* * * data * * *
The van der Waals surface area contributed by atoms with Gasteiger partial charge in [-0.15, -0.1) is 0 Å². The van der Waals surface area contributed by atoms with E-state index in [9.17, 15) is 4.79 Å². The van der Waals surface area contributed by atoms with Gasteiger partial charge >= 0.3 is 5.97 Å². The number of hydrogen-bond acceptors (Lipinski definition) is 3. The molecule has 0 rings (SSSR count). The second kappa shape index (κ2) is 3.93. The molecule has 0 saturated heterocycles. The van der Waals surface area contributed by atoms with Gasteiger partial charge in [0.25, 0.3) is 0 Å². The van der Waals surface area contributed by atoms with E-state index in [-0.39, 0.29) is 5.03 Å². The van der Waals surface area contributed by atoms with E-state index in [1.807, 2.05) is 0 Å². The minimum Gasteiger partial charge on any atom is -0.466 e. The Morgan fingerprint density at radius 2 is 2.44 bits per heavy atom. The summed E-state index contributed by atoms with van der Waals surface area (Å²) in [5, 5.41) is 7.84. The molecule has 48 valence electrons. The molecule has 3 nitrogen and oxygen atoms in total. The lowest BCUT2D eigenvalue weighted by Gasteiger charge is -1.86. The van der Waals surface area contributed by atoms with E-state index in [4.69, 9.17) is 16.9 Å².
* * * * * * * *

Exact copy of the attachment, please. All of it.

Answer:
The van der Waals surface area contributed by atoms with Gasteiger partial charge in [-0.15, -0.1) is 0 Å². The van der Waals surface area contributed by atoms with E-state index in [9.17, 15) is 4.79 Å². The van der Waals surface area contributed by atoms with Gasteiger partial charge >= 0.3 is 5.97 Å². The number of hydrogen-bond acceptors (Lipinski definition) is 3. The molecule has 0 rings (SSSR count). The second kappa shape index (κ2) is 3.93. The molecule has 0 saturated heterocycles. The van der Waals surface area contributed by atoms with Gasteiger partial charge in [0.25, 0.3) is 0 Å². The van der Waals surface area contributed by atoms with E-state index in [-0.39, 0.29) is 5.03 Å². The van der Waals surface area contributed by atoms with E-state index in [1.807, 2.05) is 0 Å². The minimum Gasteiger partial charge on any atom is -0.466 e. The Morgan fingerprint density at radius 2 is 2.44 bits per heavy atom. The summed E-state index contributed by atoms with van der Waals surface area (Å²) in [5, 5.41) is 7.84. The molecule has 48 valence electrons. The molecule has 3 nitrogen and oxygen atoms in total. The lowest BCUT2D eigenvalue weighted by Gasteiger charge is -1.86. The van der Waals surface area contributed by atoms with E-state index in [4.69, 9.17) is 16.9 Å².